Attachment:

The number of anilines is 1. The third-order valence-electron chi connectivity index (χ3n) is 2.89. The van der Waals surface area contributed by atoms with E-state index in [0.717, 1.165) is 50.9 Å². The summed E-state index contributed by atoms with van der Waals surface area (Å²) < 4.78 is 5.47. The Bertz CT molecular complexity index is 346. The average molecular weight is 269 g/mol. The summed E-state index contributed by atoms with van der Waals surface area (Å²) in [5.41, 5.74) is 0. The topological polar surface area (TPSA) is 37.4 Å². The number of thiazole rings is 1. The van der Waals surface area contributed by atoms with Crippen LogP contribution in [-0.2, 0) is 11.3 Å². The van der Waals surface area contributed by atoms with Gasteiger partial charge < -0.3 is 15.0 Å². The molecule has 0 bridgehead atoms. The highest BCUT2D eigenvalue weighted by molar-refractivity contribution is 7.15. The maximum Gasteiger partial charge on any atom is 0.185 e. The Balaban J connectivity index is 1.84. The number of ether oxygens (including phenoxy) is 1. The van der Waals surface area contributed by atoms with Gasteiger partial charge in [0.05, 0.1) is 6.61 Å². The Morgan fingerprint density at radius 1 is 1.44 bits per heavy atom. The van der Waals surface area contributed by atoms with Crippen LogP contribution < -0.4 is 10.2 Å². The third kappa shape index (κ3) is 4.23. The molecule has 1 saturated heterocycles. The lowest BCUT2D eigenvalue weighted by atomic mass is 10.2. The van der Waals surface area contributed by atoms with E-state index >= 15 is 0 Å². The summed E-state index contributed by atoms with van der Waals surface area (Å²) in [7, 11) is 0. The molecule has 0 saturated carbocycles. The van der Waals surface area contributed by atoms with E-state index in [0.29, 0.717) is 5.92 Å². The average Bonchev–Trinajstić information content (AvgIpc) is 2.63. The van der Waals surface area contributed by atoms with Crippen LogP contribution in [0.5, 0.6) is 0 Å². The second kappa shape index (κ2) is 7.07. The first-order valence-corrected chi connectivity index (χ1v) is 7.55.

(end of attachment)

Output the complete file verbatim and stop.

The number of anilines is 1. The third-order valence-electron chi connectivity index (χ3n) is 2.89. The van der Waals surface area contributed by atoms with E-state index in [0.717, 1.165) is 50.9 Å². The summed E-state index contributed by atoms with van der Waals surface area (Å²) < 4.78 is 5.47. The Bertz CT molecular complexity index is 346. The average molecular weight is 269 g/mol. The summed E-state index contributed by atoms with van der Waals surface area (Å²) in [5.41, 5.74) is 0. The topological polar surface area (TPSA) is 37.4 Å². The number of thiazole rings is 1. The van der Waals surface area contributed by atoms with Crippen LogP contribution in [-0.2, 0) is 11.3 Å². The van der Waals surface area contributed by atoms with Gasteiger partial charge < -0.3 is 15.0 Å². The molecule has 0 bridgehead atoms. The highest BCUT2D eigenvalue weighted by molar-refractivity contribution is 7.15. The maximum Gasteiger partial charge on any atom is 0.185 e. The Balaban J connectivity index is 1.84. The number of ether oxygens (including phenoxy) is 1. The van der Waals surface area contributed by atoms with Gasteiger partial charge in [0.05, 0.1) is 6.61 Å². The Morgan fingerprint density at radius 1 is 1.44 bits per heavy atom. The van der Waals surface area contributed by atoms with Crippen LogP contribution < -0.4 is 10.2 Å². The third kappa shape index (κ3) is 4.23. The molecule has 1 saturated heterocycles. The lowest BCUT2D eigenvalue weighted by atomic mass is 10.2. The van der Waals surface area contributed by atoms with E-state index >= 15 is 0 Å². The summed E-state index contributed by atoms with van der Waals surface area (Å²) in [7, 11) is 0. The molecule has 0 saturated carbocycles. The van der Waals surface area contributed by atoms with E-state index in [0.29, 0.717) is 5.92 Å². The average Bonchev–Trinajstić information content (AvgIpc) is 2.63. The van der Waals surface area contributed by atoms with Crippen LogP contribution in [0.5, 0.6) is 0 Å². The second kappa shape index (κ2) is 7.07. The first-order valence-corrected chi connectivity index (χ1v) is 7.55.